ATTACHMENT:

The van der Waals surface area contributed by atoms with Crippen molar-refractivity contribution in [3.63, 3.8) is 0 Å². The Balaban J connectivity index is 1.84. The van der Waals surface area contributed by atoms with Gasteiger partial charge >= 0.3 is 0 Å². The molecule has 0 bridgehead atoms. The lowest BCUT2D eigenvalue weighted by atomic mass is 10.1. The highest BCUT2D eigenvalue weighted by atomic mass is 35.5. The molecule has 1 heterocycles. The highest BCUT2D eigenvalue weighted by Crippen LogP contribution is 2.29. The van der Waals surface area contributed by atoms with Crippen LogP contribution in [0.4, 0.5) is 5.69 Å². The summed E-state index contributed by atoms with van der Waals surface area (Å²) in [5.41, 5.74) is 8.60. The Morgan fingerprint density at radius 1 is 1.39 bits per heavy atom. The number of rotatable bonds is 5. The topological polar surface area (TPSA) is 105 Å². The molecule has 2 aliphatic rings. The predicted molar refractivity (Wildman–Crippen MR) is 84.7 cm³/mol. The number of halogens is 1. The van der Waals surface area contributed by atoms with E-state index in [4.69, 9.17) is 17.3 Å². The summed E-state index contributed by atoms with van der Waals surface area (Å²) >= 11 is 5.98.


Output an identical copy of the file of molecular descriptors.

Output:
The van der Waals surface area contributed by atoms with Crippen molar-refractivity contribution in [3.63, 3.8) is 0 Å². The Balaban J connectivity index is 1.84. The van der Waals surface area contributed by atoms with Gasteiger partial charge >= 0.3 is 0 Å². The molecule has 0 bridgehead atoms. The lowest BCUT2D eigenvalue weighted by atomic mass is 10.1. The highest BCUT2D eigenvalue weighted by atomic mass is 35.5. The molecule has 1 heterocycles. The highest BCUT2D eigenvalue weighted by Crippen LogP contribution is 2.29. The van der Waals surface area contributed by atoms with Crippen LogP contribution in [0.4, 0.5) is 5.69 Å². The summed E-state index contributed by atoms with van der Waals surface area (Å²) in [5.41, 5.74) is 8.60. The Morgan fingerprint density at radius 1 is 1.39 bits per heavy atom. The number of rotatable bonds is 5. The topological polar surface area (TPSA) is 105 Å². The molecule has 2 aliphatic rings. The predicted molar refractivity (Wildman–Crippen MR) is 84.7 cm³/mol. The number of halogens is 1. The van der Waals surface area contributed by atoms with E-state index in [4.69, 9.17) is 17.3 Å². The summed E-state index contributed by atoms with van der Waals surface area (Å²) >= 11 is 5.98.